Integrating children with different abilities and needs

Creating inclusive playgrounds is also an effective way of bridging the divide between children of various abilities, and giving kids from all backgrounds a chance to mix with people different to themselves.

Socialising is important for all kids, and making sure that children play in mixed groups from an early age helps them to learn about diversity, and to develop empathy towards others.

Children who are exposed to a diverse community early learn how to be inclusive, and are much more likely to feel comfortable around others who may not look or act in the same way they do.

How to design inclusive play areas

Creating play areas that are truly inclusive doesn’t need to be complicated, but it does require careful planning. As such, there are a few key things to think about when you are designing an inclusive playground.

Firstly, it is vital to consider the diverse range of individuals who will be using your inclusive play area. Projects of this nature should target the entire community, making sure to include groups who are at risk of exclusion because of disability, age, ethnicity, and social or economic circumstances.

Maintaining this inclusive approach is important across all aspects of the design process to create a facility with a quality, fully-integrated play experience for all.

Different groups to consider

The overall aim of inclusive play is to ensure that all children have access to an equal quality of play experience. When you are designing an inclusive play area, there are a lot of different needs to consider.

While the following list isn’t exhaustive, it is a good starting point for thinking about the various groups you’ll need to cater for:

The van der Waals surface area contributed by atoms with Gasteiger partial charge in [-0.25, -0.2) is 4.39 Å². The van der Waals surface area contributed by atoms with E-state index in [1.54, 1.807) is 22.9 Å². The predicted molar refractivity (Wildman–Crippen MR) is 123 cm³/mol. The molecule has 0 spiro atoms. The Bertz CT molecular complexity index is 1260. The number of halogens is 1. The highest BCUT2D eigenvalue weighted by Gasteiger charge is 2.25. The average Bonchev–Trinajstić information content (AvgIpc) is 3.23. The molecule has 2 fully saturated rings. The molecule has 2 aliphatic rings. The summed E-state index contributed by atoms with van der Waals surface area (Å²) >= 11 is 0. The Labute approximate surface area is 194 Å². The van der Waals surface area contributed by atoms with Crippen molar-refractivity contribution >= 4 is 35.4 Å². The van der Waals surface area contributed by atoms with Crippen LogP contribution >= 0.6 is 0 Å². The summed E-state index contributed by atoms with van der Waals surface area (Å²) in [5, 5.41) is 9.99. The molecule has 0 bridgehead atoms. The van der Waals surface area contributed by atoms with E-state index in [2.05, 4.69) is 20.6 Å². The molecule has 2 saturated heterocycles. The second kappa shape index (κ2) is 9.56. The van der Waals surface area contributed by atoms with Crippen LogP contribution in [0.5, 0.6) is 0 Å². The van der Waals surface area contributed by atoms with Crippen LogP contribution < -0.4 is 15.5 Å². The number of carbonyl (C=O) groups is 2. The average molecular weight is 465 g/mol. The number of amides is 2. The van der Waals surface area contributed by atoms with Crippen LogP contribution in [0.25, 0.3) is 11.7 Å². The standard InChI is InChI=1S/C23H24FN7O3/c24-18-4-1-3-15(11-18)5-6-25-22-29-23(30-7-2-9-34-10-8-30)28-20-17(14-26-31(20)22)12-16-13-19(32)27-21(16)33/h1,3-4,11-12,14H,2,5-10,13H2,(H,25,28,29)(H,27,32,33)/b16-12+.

Mobility impairments

Children with mobility impairments include those who use wheelchairs all or some of the time, and kids with reduced mobility who may use walking aids, or have lower strength and stamina levels.

To accommodate these children, you need to ensure that the play area is wheelchair accessible, that disabled children can take part in activities alongside non-disabled children, and that there is enough space for wheelchairs to move freely.

Sensory impairments

Sensory impairments include children with reduced or no vision, and those with hearing impairments, as well as other loss of senses.

Children with sensory impairments should be encouraged to enjoy play through exploring different colours, patterns, textures and sounds. Consider using a variety of materials alongside different activities and equipment to engage these children.

Learning and developmental difficulties and behavioural issues

This group includes children with learning or developmental difficulties, such as dyslexia or Asperger syndrome, and behavioural issues, including ADHD and ODD.

To provide an inclusive environment for these children, it is important to consider whether adults can join in with those who require supervision, that children cannot easily wander off,  and that signs and information include pictures to make them universally understandable.

Inclusive play is all about encouraging the various developmental and learning benefits of playtime in an environment suitable for all.

Written by: Ajay Sandhu